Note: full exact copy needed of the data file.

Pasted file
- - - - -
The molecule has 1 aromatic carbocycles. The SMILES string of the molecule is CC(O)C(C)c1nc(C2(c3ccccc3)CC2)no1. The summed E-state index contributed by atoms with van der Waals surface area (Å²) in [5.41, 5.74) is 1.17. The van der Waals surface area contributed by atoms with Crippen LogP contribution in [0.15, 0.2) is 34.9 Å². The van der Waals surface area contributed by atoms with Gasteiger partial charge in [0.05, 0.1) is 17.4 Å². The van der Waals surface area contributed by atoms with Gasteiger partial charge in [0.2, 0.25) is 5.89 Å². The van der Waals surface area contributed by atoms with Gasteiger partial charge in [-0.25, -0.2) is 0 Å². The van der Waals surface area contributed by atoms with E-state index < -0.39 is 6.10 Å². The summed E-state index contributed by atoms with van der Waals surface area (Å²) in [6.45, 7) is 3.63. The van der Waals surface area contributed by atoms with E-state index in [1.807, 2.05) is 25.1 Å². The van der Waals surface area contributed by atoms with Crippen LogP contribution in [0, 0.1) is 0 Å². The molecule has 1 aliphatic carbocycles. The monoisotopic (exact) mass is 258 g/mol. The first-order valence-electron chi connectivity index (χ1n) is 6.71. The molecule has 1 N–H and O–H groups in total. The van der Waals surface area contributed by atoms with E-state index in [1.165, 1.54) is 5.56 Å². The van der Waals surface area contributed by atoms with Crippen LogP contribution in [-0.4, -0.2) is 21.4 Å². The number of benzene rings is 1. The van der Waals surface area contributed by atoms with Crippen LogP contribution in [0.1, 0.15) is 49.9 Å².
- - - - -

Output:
The molecule has 1 aromatic carbocycles. The SMILES string of the molecule is CC(O)C(C)c1nc(C2(c3ccccc3)CC2)no1. The summed E-state index contributed by atoms with van der Waals surface area (Å²) in [5.41, 5.74) is 1.17. The van der Waals surface area contributed by atoms with Crippen LogP contribution in [0.15, 0.2) is 34.9 Å². The van der Waals surface area contributed by atoms with Gasteiger partial charge in [0.05, 0.1) is 17.4 Å². The van der Waals surface area contributed by atoms with Gasteiger partial charge in [0.2, 0.25) is 5.89 Å². The van der Waals surface area contributed by atoms with Gasteiger partial charge in [-0.25, -0.2) is 0 Å². The van der Waals surface area contributed by atoms with E-state index < -0.39 is 6.10 Å². The summed E-state index contributed by atoms with van der Waals surface area (Å²) in [6.45, 7) is 3.63. The van der Waals surface area contributed by atoms with E-state index in [1.807, 2.05) is 25.1 Å². The van der Waals surface area contributed by atoms with Crippen LogP contribution in [0, 0.1) is 0 Å². The molecule has 1 aliphatic carbocycles. The monoisotopic (exact) mass is 258 g/mol. The first-order valence-electron chi connectivity index (χ1n) is 6.71. The molecule has 1 N–H and O–H groups in total. The van der Waals surface area contributed by atoms with E-state index in [1.165, 1.54) is 5.56 Å². The van der Waals surface area contributed by atoms with Crippen LogP contribution in [-0.4, -0.2) is 21.4 Å². The number of benzene rings is 1. The van der Waals surface area contributed by atoms with Crippen LogP contribution in [0.1, 0.15) is 49.9 Å².